People use their brains to collect and analyze the signals collected by their various senses.

Based on these inputs, the brain decides what to do and tells the body’s muscles to move.

In an automation system, a PLC does this same job. The PLC, which is a special type of industrial computer, collects the information delivered to it by all of its sensors, analyzes the information, and then sends commands to its output devices to control a process.

Of course, a PLC is much less complex than a human brain. The decisions that a PLC makes are based on a hardcoded program that has been written by a PLC programmer and downloaded to the PLC.

Automation System Outputs are Like Muscles

People use their muscles to move.

The brain sends signals through the nervous system to the muscles and the muscles react to those signals by contracting or relaxing to create movement.

In an automation system, a PLC sends signals to actuators like motors and valves to create movement in the physical world.

Automation System Power Cables are Like Veins and Arteries

In a body, the heart pumps blood to the cells to give the cells the energy that they need to do work.

In an automation system, energy takes the form of electricity. A network of power cables transports power for the automation system from power sources to the various components in the system to give the components the energy they need to do work.

Automation System Data Cables are Like Nerves

In a body, the nervous system is made up of nerves that connect the different components together. Nerves carry data from the eyes, ears, and hands to the brain and from the brain to the muscles.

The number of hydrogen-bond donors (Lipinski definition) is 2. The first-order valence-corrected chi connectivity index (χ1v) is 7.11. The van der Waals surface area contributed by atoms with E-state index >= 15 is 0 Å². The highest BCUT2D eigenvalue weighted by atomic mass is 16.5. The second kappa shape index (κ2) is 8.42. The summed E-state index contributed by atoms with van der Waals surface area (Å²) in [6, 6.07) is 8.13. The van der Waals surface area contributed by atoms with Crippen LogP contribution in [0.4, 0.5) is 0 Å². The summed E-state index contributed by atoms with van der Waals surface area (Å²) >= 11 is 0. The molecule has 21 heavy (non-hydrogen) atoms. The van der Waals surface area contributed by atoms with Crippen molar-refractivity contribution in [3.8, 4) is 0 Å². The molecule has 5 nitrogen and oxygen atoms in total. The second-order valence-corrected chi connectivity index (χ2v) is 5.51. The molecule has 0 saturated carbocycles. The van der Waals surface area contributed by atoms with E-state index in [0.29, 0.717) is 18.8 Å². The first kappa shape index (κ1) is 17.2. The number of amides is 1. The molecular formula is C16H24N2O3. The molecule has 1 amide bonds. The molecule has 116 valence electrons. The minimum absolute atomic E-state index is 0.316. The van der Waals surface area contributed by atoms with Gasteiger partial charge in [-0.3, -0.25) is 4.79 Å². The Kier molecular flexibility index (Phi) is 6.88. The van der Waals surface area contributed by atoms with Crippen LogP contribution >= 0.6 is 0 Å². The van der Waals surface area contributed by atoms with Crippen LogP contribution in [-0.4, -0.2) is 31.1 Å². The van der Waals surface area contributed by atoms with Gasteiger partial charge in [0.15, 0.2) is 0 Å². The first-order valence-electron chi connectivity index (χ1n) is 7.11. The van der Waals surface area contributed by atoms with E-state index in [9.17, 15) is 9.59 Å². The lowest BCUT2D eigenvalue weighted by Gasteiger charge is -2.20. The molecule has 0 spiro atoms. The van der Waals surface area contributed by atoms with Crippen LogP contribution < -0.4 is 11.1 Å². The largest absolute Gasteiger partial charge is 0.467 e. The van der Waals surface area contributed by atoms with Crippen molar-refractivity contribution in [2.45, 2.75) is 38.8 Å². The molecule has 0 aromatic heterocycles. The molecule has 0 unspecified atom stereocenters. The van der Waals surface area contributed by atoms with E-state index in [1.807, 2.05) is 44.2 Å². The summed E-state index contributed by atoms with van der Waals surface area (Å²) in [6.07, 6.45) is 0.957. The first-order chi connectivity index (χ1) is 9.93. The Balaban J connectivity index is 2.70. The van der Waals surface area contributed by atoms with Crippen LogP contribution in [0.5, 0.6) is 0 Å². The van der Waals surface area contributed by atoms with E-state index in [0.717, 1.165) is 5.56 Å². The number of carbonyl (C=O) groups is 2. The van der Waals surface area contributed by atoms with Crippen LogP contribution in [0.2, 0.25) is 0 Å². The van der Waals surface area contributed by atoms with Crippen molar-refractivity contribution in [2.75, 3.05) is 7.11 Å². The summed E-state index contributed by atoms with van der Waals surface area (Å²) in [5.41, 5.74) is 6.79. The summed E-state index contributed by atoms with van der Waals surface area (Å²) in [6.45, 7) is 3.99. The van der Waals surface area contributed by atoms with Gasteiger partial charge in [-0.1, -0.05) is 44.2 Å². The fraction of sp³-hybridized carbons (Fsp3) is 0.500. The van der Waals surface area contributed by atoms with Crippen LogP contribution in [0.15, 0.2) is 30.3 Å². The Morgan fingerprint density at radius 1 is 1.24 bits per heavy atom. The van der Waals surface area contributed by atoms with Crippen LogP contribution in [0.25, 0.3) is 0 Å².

In the same way, electrical wires connect the various components of an automation system together. These wires carry data from one point to another as electrical signals.

An Automation System is Not Always Like a Body

Some aspects of an automation system don’t fit into this analogy very well. An automation system has extra interfaces that are required to let people interact with the system.

A simple automation system might allow an operator to interact with it through a system of buttons and lights. Using these controls and indicators, an operator might be able to start and stop a system using push buttons and see the status of a process based on which lights are illuminated.

More advanced automation systems may be equipped with a graphic terminal, known as a HMI or Human Machine Interface, that allows an operator to see and control granular data from the system.

Wrap Up

In this post, I provided an analogy of how an automation system is like a human body.

Specifically, I showed you that inputs are like senses, logic devices are like brains, outputs are like muscles, power cables are like veins and arteries, and data cables are like nerves.

We also learned that an automation system is not always like a body. This is because an automation system has to provide an interface that allows people to interact with it.

Now that we understand the structure of automation systems, we can turn our attention to the manufacturing process.

In my next post, I will show you how manufacturing companies use automation systems to manufacture products by looking at the manufacturing workflow for a typical company.

If you haven’t already, sign up to the mailing list below to be notified when that post is published.